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I am working on an audio visualization generated by a script. I am programmatically creating a grid of hexagons that will each have a different range of frequencies baked to it. My question doesn't involve the hexagons, so I removed that part of my script. My method involves baking the sound to a custom property on each object so you can access the value through a driver on different properties (Location, Scale, Color, etc).

I can run the script safely creating only 2 objects. The custom properties and drivers are created, and the cubes react accordingly. But if I set my number_of_cubes variable to more than 2, the values generated from bpy.ops.graph.sound_bake() get really weird.

On the first 5 frames of my animation using only 3 objects, here are the values

Crazy values gif

And here is the graph editor for those frames. (Notice the vertical scale)

Graph editor

So I can safely assume that the baking is generating values too high for Blender to handle (-1.#IND being not a number). Because of the crazy baked values, the drivers fail and Blender crashes if you try to play the animation or change the frame. So in the script I commented out the lines

#add_driver_prop(obj, 'location', 2, '["audio_data"]', "data * " + str(multiplier))
#add_driver_prop(obj, 'scale', 2, '["audio_data"]', "data * " + str(multiplier))

so the drivers are not added. So why can't Blender handle baking to fcurves more than twice in the script? I watched the CGCookie tutorial on audio baking a few years ago, and referenced it again recently, but I can't see any difference in their methods that would make mine faulty.

I have already ruled out:

  • Hardware. I tried this at home and at school on different machines
  • Drivers. I disabled them and the fcurves are still going crazy. But at least Blender doesn't crash anymore.
  • Weird values for the low and high frequencies. If you divide by 3 (number of cubes), the low and high frequencies become 0.0 and 33333.33333333333336 for the first cube. Dividing by 4 creates nice even numbers, but the problem persists.

Here is my script. Make sure the .blend file is saved and the audio path is relative to the .blend, or it won't work.

Here is the audio I am using. I have tried it with other songs, but it doesn't work with those either.


I have also attempted to enter the high frequency manually (I left the low at 0.0). Here are the values that did not work:

  • 33333.3, 30000.0, 40000.0,

These values did work:

  • 45000.0, 100.0, 300.0, 12345.0
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  • $\begingroup$ Can you provide a link to the audio file & maybe an image of graph editor. You have step = 100000 / number_of_cubes for 3 you would expect 33333.3333.. Suggest using a log scale as the step to break up your frequencies, remember in music each notes freq is double the previous. (eg 22.5, 55, 110, 220, 440, 880, 1760 Hz for A) Also what options do you have set for the bake op? Have an addon github.com/batFINGER/batFINGER-blender-addons (put sound_drivers folder in addons folder to install) which bakes to props on a speaker, and have encountered blow outs on certain audio files. $\endgroup$ – batFINGER Mar 19 '16 at 14:04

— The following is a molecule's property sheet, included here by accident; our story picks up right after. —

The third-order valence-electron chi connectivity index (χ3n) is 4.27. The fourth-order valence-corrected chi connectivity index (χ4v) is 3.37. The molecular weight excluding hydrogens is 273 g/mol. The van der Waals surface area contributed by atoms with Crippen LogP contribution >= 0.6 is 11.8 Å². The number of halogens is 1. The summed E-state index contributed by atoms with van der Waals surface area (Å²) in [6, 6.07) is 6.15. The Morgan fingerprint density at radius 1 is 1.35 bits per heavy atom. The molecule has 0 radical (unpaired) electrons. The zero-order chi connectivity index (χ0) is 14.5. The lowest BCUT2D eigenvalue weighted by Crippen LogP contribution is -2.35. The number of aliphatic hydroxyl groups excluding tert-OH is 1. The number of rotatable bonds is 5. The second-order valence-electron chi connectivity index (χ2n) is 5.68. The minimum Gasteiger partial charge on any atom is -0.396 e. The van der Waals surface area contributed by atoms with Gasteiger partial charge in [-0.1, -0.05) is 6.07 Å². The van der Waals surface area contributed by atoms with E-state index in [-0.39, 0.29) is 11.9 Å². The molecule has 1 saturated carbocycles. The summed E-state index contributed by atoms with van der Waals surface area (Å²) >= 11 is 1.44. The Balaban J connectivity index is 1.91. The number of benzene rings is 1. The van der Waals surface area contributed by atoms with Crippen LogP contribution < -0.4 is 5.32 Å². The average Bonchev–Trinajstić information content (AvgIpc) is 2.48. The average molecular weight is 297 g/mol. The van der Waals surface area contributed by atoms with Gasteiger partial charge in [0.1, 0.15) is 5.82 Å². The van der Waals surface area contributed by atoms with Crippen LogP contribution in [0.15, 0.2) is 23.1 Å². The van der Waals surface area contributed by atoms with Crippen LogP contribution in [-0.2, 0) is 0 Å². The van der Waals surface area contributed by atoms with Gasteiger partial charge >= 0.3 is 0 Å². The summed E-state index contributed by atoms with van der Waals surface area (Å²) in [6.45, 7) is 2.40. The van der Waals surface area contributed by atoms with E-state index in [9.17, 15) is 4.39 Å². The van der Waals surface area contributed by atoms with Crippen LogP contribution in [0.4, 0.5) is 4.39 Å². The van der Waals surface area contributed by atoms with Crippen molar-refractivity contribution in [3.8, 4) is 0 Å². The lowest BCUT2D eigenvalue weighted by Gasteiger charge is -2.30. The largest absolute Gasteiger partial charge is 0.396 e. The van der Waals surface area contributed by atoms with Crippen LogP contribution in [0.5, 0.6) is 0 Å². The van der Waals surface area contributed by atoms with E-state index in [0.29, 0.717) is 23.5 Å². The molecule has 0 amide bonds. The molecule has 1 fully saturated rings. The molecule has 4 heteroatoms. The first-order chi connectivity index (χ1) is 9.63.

• $\begingroup$ @batFINGER I have edited my question. If I figure this out I will look into logarithms for the step, but for now an even scale will do. I only modified the low and high frequency. I left the other values at default. $\endgroup$ – Nathan Craddock Mar 19 '16 at 18:06
  • $\begingroup$ Maybe related: blender.stackexchange.com/questions/47804/… $\endgroup$ – Samoth Mar 19 '16 at 22:14
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If your sound bake is showing that behaviour try reducing your baking frequency High and Low to within the audible frequency range.

20 to 20,000 Hz

The SI unit of audio frequency is the hertz (Hz). It is the property of sound that most determines pitch. The generally accepted standard range of audible frequencies is 20 to 20,000 Hz, although the range of frequencies individuals hear is greatly influenced by environmental factors.

Audio frequency - Wikipedia, the free encyclopedia https://en.wikipedia.org/wiki/Audio_frequency

Which is likely why the bakes returned rubbish on some audio formats.

The sound drivers addon bakes n frequencies over a channel range. I've also put in the ability to bake on music note frequencies. Here is a screenshot of rainbow_road.mp3 baked to the 88 notes of the keys on a piano.

enter image description here

Baked as custom properties on the speaker (data part) object. Fcurve modifiers are used to map the range of the fcurve. A simple driver can be added to any object, and if using channel 0, in the case of image AH0 is used as a driver on the cone, a simple grid visualiser can be created.

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  • $\begingroup$ Well that makes sense. But why does blender default to low-0 and high-100000? $\endgroup$ – Nathan Craddock Mar 20 '16 at 17:28
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    $\begingroup$ What would be good is if the bake op threw up an error message to the console when it's returning monster numbers. Converted to a wav file it might bake fine over 0, to 100,000 Hz. Some formats do bake ok over large ranges, some don't, in my experience... staying within audible range and most formats bake ok. Will edit answer later to say as such, ie if you see this try within audible. $\endgroup$ – batFINGER Mar 20 '16 at 17:47

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